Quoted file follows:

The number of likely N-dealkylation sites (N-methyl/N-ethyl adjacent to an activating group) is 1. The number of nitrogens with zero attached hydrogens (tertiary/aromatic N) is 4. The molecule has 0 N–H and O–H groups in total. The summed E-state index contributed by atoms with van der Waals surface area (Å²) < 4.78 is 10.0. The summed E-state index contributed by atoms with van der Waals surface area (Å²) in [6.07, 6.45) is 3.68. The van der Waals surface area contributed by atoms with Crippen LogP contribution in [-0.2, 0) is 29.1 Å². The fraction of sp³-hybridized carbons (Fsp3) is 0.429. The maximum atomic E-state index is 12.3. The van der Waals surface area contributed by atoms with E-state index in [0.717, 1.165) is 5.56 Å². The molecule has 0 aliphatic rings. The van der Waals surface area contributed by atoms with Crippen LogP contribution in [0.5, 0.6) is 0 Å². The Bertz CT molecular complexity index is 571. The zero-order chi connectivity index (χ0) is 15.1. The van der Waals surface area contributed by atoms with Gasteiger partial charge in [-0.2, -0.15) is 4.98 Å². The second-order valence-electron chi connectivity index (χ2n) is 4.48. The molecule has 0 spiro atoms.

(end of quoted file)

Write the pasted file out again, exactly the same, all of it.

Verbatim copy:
The number of likely N-dealkylation sites (N-methyl/N-ethyl adjacent to an activating group) is 1. The number of nitrogens with zero attached hydrogens (tertiary/aromatic N) is 4. The molecule has 0 N–H and O–H groups in total. The summed E-state index contributed by atoms with van der Waals surface area (Å²) < 4.78 is 10.0. The summed E-state index contributed by atoms with van der Waals surface area (Å²) in [6.07, 6.45) is 3.68. The van der Waals surface area contributed by atoms with Crippen LogP contribution in [-0.2, 0) is 29.1 Å². The fraction of sp³-hybridized carbons (Fsp3) is 0.429. The maximum atomic E-state index is 12.3. The van der Waals surface area contributed by atoms with E-state index in [0.717, 1.165) is 5.56 Å². The molecule has 0 aliphatic rings. The van der Waals surface area contributed by atoms with Crippen LogP contribution in [0.5, 0.6) is 0 Å². The Bertz CT molecular complexity index is 571. The zero-order chi connectivity index (χ0) is 15.1. The van der Waals surface area contributed by atoms with Gasteiger partial charge in [-0.2, -0.15) is 4.98 Å². The second-order valence-electron chi connectivity index (χ2n) is 4.48. The molecule has 0 spiro atoms.